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dc.contributor.authorForster, Men_US
dc.date.available2019-07-19en_US
dc.date.issued2019-07-19en_US
dc.identifier.citationGenealogy, 2019, 42, 3 (3), pp. 1 - 14en_US
dc.description.abstractWhakapapa, an indigenous form of genealogy of the Maori people of Aotearoa New Zealand, is a powerful tool for understanding social phenomena. In this paper, the environmental histories of Aotearoa New Zealand are converted to whakapapa/genealogical sequences and korero tuku iho/narratives derived from whakapapa, to demonstrate this explanatory power. It is argued that whakapapa is much more than a method for mapping kinship relationships. Whakapapa enables vast amounts of information to be collated and analysed, to reveal a multitude of narratives. It also facilitates a critique of indigenous rights issues, revealing Maori agendas for environmental management. Therefore, the whakapapa sequences and narratives created as part of this paper provide an understanding that is not restricted to the grand narrative or the past as whakapapa is never-ending, dynamic, fluid and future-focused.en_US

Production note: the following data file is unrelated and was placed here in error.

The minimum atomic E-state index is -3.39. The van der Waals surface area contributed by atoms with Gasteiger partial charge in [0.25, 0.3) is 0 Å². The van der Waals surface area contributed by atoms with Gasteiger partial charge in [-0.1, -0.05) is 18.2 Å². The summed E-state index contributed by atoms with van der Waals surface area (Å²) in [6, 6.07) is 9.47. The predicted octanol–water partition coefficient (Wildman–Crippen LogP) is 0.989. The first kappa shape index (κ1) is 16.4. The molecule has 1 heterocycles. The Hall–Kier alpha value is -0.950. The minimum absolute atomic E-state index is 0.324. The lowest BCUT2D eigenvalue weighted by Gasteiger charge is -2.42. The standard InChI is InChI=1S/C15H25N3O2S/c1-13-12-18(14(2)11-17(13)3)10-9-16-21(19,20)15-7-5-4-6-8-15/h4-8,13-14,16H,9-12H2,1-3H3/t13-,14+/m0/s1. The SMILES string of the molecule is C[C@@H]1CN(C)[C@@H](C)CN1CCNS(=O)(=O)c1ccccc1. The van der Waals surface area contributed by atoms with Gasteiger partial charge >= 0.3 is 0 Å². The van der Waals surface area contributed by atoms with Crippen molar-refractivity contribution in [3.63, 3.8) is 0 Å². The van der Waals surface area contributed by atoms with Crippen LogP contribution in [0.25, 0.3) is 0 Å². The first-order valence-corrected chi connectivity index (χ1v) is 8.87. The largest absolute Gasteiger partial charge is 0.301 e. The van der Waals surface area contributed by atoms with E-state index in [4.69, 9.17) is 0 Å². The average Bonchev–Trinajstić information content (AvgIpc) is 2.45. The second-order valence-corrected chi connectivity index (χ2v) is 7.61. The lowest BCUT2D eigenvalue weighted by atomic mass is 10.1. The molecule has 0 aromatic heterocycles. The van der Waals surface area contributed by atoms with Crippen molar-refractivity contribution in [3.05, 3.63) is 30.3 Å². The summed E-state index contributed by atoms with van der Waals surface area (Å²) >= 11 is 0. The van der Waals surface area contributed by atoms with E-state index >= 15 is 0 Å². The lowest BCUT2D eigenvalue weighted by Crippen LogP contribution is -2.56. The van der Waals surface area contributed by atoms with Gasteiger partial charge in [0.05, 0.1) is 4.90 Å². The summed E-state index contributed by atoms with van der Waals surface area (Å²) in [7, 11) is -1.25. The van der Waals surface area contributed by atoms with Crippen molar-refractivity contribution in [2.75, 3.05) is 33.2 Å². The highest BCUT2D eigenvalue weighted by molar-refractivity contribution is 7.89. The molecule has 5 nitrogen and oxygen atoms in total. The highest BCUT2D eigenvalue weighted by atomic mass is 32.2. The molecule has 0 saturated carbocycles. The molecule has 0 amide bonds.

dc.format.extent1 - 14en_US
dc.rightsThe Author(s) CC BY 4.0 Published source must be acknowledgeden_US
dc.titleHe Tātai Whenua: Environmental genealogiesen_US
dc.typeJournal Article
dc.citation.volume3en_US
dc.identifier.doi10.3390/genealogy3030042en_US
dc.description.confidentialfalseen_US
dc.identifier.elements-id442280
dc.relation.isPartOfGenealogyen_US
dc.citation.issue3en_US
pubs.organisational-group/Massey University
pubs.organisational-group/Massey University/College of Humanities and Social Sciences
pubs.organisational-group/Massey University/College of Humanities and Social Sciences/PVC's Office - College Humanities and Social Services
dc.edition.edition42en_US
dc.identifier.harvestedMassey_Dark
pubs.notesNot knownen_US


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